By: José Niño
California, a state long associated with radical gun control measures, is now starting to see the enthusiasm for gun control among its citizens begin to decline.
According to the Los Angeles Times, Californians’ confidence in gun control reducing violent crime has lessened. The Times cites a new poll conducted by the UC Berkeley Institute of Governmental Studies in tandem with the Times that analyzes these findings.
The poll reveals that 56 percent of California’s surveyed voters view gun control laws as an effective way of making their communities more secure. Though there is one caveat to these findings: They represent a decline in the support for gun control in the Golden State compared to three years ago, when 60 percent of California voters supported these measures.
Similarly, the poll found that 57 percent of California voters believe it's more important to restrict gun ownership than it is to protect Second Amendment rights; however, this number has dropped significantly since 2018, when it stood at 64 percent.
The past year, violence has increased in major California cities, including Los Angeles. Shootings in LA have soared by 43.9 percent so far in 2021, compared to the previous year. Moreover, homicides have swelled by 28.9 percent in this same period.
Despite California’s draconian anti-Second Amendment legislation, gun sales rose by roughly 66 percent in 2020, compared to 2019, according to a report the state attorney general released in July.
In May 2021, a gunman slaughtered nine co-workers at a light rail yard in San Jose, rekindling talks about gun policy. Nevertheless, the overall mayhem that has ensued since the Antifa and Black Lives Matter riots of 2020 has made many people, even Californians, hesitant about passing more gun control. They’ve realized that law enforcement cannot be fully relied upon to protect the public. In addition, an armed individual is still the most effective first responder against criminals.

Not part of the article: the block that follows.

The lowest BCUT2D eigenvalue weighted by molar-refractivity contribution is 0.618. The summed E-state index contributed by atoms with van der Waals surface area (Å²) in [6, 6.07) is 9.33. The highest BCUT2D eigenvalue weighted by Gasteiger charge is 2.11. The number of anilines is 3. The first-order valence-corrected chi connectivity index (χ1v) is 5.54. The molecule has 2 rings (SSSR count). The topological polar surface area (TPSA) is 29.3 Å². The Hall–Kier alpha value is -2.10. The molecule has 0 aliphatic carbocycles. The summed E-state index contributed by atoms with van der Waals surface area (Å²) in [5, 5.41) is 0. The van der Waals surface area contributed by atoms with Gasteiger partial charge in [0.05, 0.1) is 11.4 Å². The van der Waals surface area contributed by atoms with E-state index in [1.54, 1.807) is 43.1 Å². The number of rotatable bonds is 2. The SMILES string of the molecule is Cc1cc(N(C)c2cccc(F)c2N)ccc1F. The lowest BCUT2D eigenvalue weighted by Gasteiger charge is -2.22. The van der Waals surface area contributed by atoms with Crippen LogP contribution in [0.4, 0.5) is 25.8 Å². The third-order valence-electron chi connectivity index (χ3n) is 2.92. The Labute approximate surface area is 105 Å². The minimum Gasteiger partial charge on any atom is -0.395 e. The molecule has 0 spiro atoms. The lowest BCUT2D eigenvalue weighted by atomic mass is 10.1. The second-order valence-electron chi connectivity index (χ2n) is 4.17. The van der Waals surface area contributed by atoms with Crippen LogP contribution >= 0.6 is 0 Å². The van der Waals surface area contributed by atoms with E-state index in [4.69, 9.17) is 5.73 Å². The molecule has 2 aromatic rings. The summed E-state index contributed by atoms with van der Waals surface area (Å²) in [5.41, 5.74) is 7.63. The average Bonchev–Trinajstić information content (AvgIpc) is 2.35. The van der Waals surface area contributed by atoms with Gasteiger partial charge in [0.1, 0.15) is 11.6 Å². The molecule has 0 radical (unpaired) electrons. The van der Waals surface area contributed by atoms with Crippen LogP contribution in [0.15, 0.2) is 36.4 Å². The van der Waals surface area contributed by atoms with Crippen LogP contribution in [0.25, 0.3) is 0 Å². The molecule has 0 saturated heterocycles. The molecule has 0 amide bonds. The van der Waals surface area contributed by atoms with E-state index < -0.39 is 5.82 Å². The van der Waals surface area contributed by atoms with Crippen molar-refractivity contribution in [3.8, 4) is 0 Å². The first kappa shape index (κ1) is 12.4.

The Times noted that in California, “…gun control is seen as effective by large majorities of voters in coastal areas, including 66 percent of those in Los Angeles,” though, “most voters living in inland areas believe the laws are ineffective.”
The coastal vs. interior divide is a prevailing trend in American politics, where major urban centers hold more leftist views on matters such as gun control. By contrast, their interior counterparts are more receptive to laxer restrictions on bearing arms.
California is likely outside Second Amendment supporters’ reach for the foreseeable future, but it makes sense for gun owners to focus on building up their power bases in the state’s interior for the time being. One way they can do so is by nullifying unconstitutional gun control laws that are passed in Sacramento. From there, they can recapture lost ground.
José Niño is a freelance writer based in Austin, Texas. Sign up for his mailing list here. Contact him via Facebook, Twitter, or email him at firstname.lastname@example.org. Get his e-book, The 10 Myths of Gun Control, here.